The meats are finished in a humble charcoal smoker

The meats are finished in a humble charcoal smoker

The set-up here is simple and spare – a modest plancha grill (a long flat griddle used to cook food quickly), a small charcoal and wood-fired smoker, and a small fridge – out of which he turns out a pretty decent menu that includes several burgers, grilled lamb chops, jerk chicken, smoked beef brisket, steak, as well as relish-topped hot dogs. We thought at first that this was going to be an American-style barbecue joint, where large cuts of meat are cooked for several hours in a smoker until tender and deeply perfumed with smoke. But because of space constraints, this is understandably a humbler affair – various cuts of meat (aside from the burger patties) are first cooked sous-vide for several hours, then Sulaiman smokes them with charcoal, hickory and applewood chips at low heat for a spell to impart some smokiness. He finishes each order on the grill just before serving for extra char.

Sulaiman, who prepares everything himself, says he’s always loved the flavour of smoked meats, and he learned how to work a smoker back in his Lime House days where they had a more luxurious commercial set-up. Despite the space limitations at his hawker stall, he says he tries to keep the food as top-notch as possible: mostly everything is made to order, and he taps on his old restaurant contacts to source for higher-end Australian beef and lamb.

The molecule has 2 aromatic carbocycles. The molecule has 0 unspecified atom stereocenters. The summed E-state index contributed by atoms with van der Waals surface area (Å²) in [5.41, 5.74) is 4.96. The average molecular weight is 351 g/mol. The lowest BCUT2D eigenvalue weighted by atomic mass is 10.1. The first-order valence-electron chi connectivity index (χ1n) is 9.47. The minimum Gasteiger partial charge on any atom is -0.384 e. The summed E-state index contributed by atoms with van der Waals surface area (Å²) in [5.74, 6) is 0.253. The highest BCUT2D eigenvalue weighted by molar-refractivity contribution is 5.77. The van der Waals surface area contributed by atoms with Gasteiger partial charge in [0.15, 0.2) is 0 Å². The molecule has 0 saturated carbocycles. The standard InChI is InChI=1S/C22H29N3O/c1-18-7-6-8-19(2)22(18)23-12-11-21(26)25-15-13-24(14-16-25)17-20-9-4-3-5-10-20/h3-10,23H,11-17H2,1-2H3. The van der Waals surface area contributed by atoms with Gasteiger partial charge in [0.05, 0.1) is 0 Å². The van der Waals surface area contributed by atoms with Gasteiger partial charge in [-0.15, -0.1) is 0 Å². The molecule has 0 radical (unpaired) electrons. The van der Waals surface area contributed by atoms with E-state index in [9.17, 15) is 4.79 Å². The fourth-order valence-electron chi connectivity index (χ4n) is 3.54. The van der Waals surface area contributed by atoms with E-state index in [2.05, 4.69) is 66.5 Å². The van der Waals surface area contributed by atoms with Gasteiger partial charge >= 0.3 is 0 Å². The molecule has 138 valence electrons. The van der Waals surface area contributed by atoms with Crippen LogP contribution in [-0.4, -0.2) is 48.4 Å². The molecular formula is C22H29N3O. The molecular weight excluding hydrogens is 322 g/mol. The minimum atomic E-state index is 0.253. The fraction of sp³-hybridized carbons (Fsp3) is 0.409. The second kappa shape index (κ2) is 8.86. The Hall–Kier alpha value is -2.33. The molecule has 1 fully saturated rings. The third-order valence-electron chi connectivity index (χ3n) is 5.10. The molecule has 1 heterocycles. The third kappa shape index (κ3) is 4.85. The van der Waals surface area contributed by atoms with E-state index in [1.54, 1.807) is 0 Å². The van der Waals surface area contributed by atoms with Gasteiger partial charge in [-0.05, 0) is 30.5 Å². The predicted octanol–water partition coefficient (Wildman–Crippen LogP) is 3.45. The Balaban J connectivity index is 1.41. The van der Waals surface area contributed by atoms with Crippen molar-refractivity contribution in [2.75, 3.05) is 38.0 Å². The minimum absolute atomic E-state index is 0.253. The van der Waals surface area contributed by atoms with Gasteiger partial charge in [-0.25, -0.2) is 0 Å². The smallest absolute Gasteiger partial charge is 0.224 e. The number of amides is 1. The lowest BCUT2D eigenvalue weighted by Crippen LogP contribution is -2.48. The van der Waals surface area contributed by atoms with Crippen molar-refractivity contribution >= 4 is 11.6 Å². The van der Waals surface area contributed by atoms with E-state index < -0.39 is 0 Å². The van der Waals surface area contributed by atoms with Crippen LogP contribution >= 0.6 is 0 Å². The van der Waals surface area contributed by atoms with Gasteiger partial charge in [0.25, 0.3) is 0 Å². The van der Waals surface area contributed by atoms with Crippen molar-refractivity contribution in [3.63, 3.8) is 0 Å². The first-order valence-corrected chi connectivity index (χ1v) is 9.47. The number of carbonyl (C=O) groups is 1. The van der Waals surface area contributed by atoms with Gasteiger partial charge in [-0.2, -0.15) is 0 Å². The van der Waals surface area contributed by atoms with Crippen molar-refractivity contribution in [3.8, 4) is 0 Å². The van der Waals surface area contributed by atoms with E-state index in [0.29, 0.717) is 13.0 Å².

The Salai Brisket, $11.90 for 150g

The Salai Brisket, $11.90 for 150g

This thin slab of brisket is mostly juicy with a couple of dry spots. It isn’t pull-apart tender, but has a bit of a bite, pleasant fattiness in parts and rich meaty flavour. We were hoping for a much deeper smoky kiss – the smokiness in this is pretty mild, and most of what’s there is masked by the pleasant, if straightforward brown sauce the brisket comes doused in. Each cut of meat comes with your choice of two sides, and we enjoy the simple butter rice and zippy potato salad that this is paired with.

The Salai Lamb Chop, $12.90 for 150g

The Salai Lamb Chop, $12.90 for 150g

We far prefer these lamb chops, which are overall a lot more tender. They’ve also got a better smoky char on them, with some crunchy bits from being finished on the grill. These come served with slightly undercooked buttered corn on the cob, and a decent crunchy coleslaw.

The Salai Jerk Chix, $8.90 for 220g

The Salai Jerk Chix, $8.90 for 220g

This dish is inspired by the chef's time at Lime House. Smoked and grilled chicken thighs that have been marinated in a Jamaican spice blend that includes allspice, ginger, cinnamon and hot chillies (traditionally fiery Scotch Bonnets but Sulaiman uses chili padi instead). It’s not as fiery as we expected, but it’s still really tasty. The chicken is super juicy, well-seasoned, and has a great char and slightly crispy skin from the grill. Sulaiman serves this with a rather too-sweet macaroni and cheese.

The Rendang Kampong Burger, $7 (8 DAYS PICK!)